Students beat UK savers

Daniel Lane
Daniel Lane
Fidelity Personal Investing31 August 2018

It’s 10 years since my freshers’ week and I couldn’t be more jealous of everyone starting uni and heading back after the summer.

I remember a long-haired and altogether more energetic version of myself having a great time so best of luck to all the students out there, wherever you’re off to. I also recall, after a week of togas, body paint and society sign-ups (I never did get to FrenchSoc), one of the biggest worries I had was how to make my loan last until Christmas.

Over the next month a host of online money pages will be filled with personal finance advice for people just like 18-year-old me but it turns out this year’s cohort might already have a good idea of what they’re doing.

A survey conducted this week by The Money Advice Service suggests young people are more clued up on money management than we think. 73% of students responding to the survey said they were confident handling their own money affairs, with 83% regularly keeping track of their personal expenditure. What’s more, 33% said they could pay an unexpected bill of £300 within a week without dipping into their savings. I wonder how many graduates could say the same.

With personal finance education only creeping into the National Curriculum in 2014, it’s surprising to see such high levels of engagement and competence especially given university is often the first real instance of fiscal responsibility young people face.

But perhaps the most interesting finding was that 77% of students surveyed said they have a savings pot ticking over in the background, most commonly in a savings account (46%) or an ISA (26%). With 72% of UK adults holding any type of savings account, students certainly can’t be accused of frittering away their last penny in the union.

Saving or investing?

It’s tempting to put off saving until it feels a bit more comfortable but it’s here that students are really doing themselves a favour, and showing the rest of us how to do it. Getting the ball rolling on generating compound interest is the single best thing you can do to help generate higher long-term savings. It’s unclear what percentage of student savers are using investment ISAs but with interest rates on cash ISAs at record lows, it can pay to let the market do the work.

Growth of £1,000 over 20 years

As the chart above shows, with simple interest, a set amount of interest is added on every year. Compound interest keeps earning interest on the initial investment plus all the interest on the interest that has accumulated over time.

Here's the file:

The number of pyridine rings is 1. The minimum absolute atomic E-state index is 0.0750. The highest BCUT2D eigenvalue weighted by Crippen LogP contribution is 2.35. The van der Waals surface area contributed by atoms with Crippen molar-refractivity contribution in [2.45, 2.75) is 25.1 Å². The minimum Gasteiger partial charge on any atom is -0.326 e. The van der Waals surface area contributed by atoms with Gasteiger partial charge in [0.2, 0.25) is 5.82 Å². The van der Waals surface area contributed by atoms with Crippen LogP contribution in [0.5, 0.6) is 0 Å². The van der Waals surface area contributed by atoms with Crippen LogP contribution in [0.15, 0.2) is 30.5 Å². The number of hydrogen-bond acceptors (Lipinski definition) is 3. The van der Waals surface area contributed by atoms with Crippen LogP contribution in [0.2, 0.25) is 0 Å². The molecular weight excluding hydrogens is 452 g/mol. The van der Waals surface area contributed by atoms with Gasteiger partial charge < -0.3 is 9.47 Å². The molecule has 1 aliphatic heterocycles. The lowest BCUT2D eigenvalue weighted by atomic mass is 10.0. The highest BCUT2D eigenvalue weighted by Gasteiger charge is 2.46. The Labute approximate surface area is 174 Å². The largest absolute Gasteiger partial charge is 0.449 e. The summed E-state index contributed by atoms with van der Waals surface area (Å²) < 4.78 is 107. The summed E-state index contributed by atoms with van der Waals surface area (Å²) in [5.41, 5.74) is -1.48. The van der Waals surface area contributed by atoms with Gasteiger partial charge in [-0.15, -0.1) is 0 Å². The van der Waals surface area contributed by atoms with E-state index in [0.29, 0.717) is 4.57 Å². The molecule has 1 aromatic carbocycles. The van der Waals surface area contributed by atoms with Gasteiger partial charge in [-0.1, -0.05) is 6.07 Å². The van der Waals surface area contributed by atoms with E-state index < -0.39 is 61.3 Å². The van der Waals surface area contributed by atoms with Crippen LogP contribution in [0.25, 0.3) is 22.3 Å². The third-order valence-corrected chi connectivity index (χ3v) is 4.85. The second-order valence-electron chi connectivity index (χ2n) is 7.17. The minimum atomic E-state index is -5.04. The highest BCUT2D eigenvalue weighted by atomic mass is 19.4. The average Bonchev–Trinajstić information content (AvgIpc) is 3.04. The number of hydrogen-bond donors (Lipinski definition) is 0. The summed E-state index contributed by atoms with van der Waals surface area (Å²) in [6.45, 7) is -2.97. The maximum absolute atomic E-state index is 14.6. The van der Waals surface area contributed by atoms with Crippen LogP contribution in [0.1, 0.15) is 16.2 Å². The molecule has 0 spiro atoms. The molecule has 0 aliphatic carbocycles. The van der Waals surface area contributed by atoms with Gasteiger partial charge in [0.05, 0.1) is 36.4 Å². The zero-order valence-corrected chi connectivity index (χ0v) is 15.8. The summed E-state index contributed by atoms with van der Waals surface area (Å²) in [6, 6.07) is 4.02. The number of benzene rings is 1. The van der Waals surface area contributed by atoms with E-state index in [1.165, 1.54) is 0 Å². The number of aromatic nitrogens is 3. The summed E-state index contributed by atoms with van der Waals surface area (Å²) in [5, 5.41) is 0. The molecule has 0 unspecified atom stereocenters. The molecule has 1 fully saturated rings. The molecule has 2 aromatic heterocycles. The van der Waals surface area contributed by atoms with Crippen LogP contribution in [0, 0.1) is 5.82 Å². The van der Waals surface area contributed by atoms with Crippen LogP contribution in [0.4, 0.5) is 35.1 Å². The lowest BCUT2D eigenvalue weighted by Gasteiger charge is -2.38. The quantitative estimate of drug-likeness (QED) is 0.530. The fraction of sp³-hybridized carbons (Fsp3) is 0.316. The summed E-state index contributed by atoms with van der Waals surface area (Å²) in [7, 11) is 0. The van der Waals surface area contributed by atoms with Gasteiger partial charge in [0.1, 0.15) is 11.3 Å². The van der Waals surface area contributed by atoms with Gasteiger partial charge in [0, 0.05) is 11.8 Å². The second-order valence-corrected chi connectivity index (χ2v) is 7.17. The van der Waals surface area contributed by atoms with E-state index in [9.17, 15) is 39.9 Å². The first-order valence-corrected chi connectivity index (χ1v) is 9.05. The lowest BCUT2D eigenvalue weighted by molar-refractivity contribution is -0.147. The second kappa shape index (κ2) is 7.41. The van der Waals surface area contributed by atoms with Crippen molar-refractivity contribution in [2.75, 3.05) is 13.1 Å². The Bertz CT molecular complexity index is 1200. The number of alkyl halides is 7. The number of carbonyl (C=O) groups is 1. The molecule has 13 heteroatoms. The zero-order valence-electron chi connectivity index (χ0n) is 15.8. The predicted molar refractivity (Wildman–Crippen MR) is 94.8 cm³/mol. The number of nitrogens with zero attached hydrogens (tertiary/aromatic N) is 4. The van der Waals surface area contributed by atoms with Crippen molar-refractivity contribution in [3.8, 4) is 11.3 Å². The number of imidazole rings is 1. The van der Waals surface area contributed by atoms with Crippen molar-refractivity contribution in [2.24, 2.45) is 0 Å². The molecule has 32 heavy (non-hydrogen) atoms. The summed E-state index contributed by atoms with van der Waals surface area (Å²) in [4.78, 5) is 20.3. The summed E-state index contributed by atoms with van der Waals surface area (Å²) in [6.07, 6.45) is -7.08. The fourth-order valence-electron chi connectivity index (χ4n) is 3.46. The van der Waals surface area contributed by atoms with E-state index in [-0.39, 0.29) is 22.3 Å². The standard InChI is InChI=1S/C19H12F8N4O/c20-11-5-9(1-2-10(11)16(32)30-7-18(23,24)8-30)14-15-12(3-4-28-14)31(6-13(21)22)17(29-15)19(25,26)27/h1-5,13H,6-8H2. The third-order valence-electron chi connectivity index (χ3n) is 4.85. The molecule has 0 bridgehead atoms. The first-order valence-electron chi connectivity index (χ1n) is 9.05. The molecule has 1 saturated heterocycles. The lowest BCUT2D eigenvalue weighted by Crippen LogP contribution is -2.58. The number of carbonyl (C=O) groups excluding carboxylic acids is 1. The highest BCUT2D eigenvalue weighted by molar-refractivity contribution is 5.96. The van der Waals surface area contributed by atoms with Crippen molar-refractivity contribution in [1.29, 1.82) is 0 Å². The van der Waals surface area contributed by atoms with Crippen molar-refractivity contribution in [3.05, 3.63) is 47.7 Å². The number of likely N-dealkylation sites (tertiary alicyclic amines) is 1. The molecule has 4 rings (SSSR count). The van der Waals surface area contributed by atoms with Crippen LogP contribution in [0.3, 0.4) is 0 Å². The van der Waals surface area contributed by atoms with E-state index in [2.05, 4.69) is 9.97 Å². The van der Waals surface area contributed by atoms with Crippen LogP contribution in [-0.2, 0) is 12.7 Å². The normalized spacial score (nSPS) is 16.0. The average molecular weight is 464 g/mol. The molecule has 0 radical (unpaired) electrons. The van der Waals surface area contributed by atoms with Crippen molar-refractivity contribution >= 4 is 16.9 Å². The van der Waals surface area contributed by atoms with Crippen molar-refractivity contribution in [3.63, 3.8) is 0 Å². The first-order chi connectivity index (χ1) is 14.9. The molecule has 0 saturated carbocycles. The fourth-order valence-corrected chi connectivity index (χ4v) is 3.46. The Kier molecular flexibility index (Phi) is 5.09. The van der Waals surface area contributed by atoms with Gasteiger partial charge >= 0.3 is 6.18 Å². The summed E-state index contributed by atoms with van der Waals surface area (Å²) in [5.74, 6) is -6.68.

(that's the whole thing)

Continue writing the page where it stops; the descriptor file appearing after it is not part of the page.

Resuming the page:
Company shares might carry more risk than cash but what we often forget is it’s the risk that creates the opportunity for growth. If I had the foresight to put £20,000 in a general FTSE All Share index fund 10 years ago I would now be left with over £44,000. Past performance is not a reliable indicator of future returns. The average UK savings account would have grown the same amount to £20,454 - with today’s young people facing sizeable house deposits and lengthy retirements that need funding that’s far too big a difference to ignore.

And while £20,000 might be a stretch for today’s students the point remains intact - save early, save often and if you’re happy to take some risk for the chance of more reward, think about investing. That first home or end of uni holiday might get that bit more achievable.

Find out more about investment ISAs here

Five year performance

(%)
As at 31 July

2013-2014

2014-2015

2015-2016

2016-2017

2017-2018

FTSE All-Share 5.6 5.4 3.8 14.9 9.2

Cash

0.1

0.1

0.1

0.1

0.2

Past performance is not a reliable indicator of future returns

Source: Thomson Reuters Datastream, as at 31 July 2018. Total returns with income reinvested. Morningstar UK Savings 2500 index was used for cash.


Important Information

The value of investments and the income from them can go down as well as up, so you may get back less than you invest. Tax treatment depends on individual circumstances and all tax rules may change in the future. This information is not a personal recommendation for any particular investment. If you are unsure about the suitability of an investment you should speak to an authorised financial adviser.